First snow of the season for us down in the valley. It's so nice now I'm retired not to have to worry about getting out in the mess. Wife was off today so she didn't have to brave the idiot drivers first thing in the morning. We spent the morning watching the last eight episodes of season 3 of Star Trek Voyager. It's nice to have stuff like that to cuddle under a blanket and relax.

Wednesday, December 15, 2010

Family Time

I guess we'd better enjoy the calm while we have it. Eldest grandson coming in on Saturday. Bruce is possibly coming with wife, daughter, son-in-law and baby next week. I think we'll have to go to one of the hotel banquet rooms for Christmas dinner as our houses can't handle that many people at once.
While I was busy adding 3,000 words to my story yesterday wife and daughter-in-law did some shopping. The tree is now fully complimented with presents.
I have wife's present hidden. Can't find time to wrap it and put it under the tree when she's not there. Maybe tomorrow.

Saw where Iran is upset because our Navy's official designation for the body of water separating them from Arabia is "The Arabian Sea" instead of the "Persian Gulf." The navy naturally apologized. Can anything get any stupider? Arabian Sea is used so the Saudi's don't get upset, and by the way, they are our allies while Iran is anything but friendly towards us. Even governments need to get a life.

Krugman had a great quote today. Concerning how AEI and the Cato Institute keep rewriting their history to change unpopular names: As Brad DeLong says: "I'll stop calling these people Orwellian when they stop using Nineteen Eighty Four as an operations manual."

Saturday, December 11, 2010

Hooray For Students

Remember Gomer Pyle USMC? His signature phrase: SURPRISE, SURPRISE, SURPRISE!

Someone with all those degrees after their names trying to figure out what works in the public schools had an original idea. Go to the horses mouth. Ask the students.
I've always been wary of evaluating individual teachers by the students. The most popular teachers are usually the ones that are the easiest graders and have the worst discipline. Hand it to Bill Gates and his foundation they seem to have rediscovered the wheel in education, something they could have found much easier if they had surveyed teachers instead of everyone wanting to blame the teachers and the unions for the mess. I've posted the entire article since it's not long. My next post will provide commentary.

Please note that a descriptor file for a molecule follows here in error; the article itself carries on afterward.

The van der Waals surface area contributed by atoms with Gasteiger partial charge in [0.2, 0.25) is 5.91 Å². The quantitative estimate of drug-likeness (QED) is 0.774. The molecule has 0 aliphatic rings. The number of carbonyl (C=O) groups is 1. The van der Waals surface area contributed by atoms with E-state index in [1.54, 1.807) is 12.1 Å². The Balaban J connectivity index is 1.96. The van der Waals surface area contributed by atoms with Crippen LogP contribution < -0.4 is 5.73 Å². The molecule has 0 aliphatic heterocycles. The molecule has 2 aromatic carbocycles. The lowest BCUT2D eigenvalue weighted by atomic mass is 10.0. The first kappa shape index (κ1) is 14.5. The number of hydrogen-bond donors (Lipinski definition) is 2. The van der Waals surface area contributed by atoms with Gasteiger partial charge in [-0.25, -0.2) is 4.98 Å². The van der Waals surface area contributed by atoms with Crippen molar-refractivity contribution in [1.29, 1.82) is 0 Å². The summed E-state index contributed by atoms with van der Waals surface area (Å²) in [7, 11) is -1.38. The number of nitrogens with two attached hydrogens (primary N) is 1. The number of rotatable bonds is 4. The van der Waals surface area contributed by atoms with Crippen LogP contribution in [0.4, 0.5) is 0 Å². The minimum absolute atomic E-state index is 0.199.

What Works in the Classroom? Ask the Students

How useful are the views of public school students about their teachers?

Quite useful, according to preliminary results released on Friday from a $45 million research project that is intended to find new ways of distinguishing good teachers from bad.

Teachers whose students described them as skillful at maintaining classroom order, at focusing their instruction and at helping their charges learn from their mistakes are often the same teachers whose students learn the most in the course of a year, as measured by gains on standardized test scores, according to a progress report on the research.

Financed by the Bill and Melinda Gates Foundation, the two-year project involves scores of social scientists and some 3,000 teachers and their students in Charlotte, N.C.; Dallas; Denver; Hillsborough County, Fla., which includes Tampa; Memphis; New York; and Pittsburgh.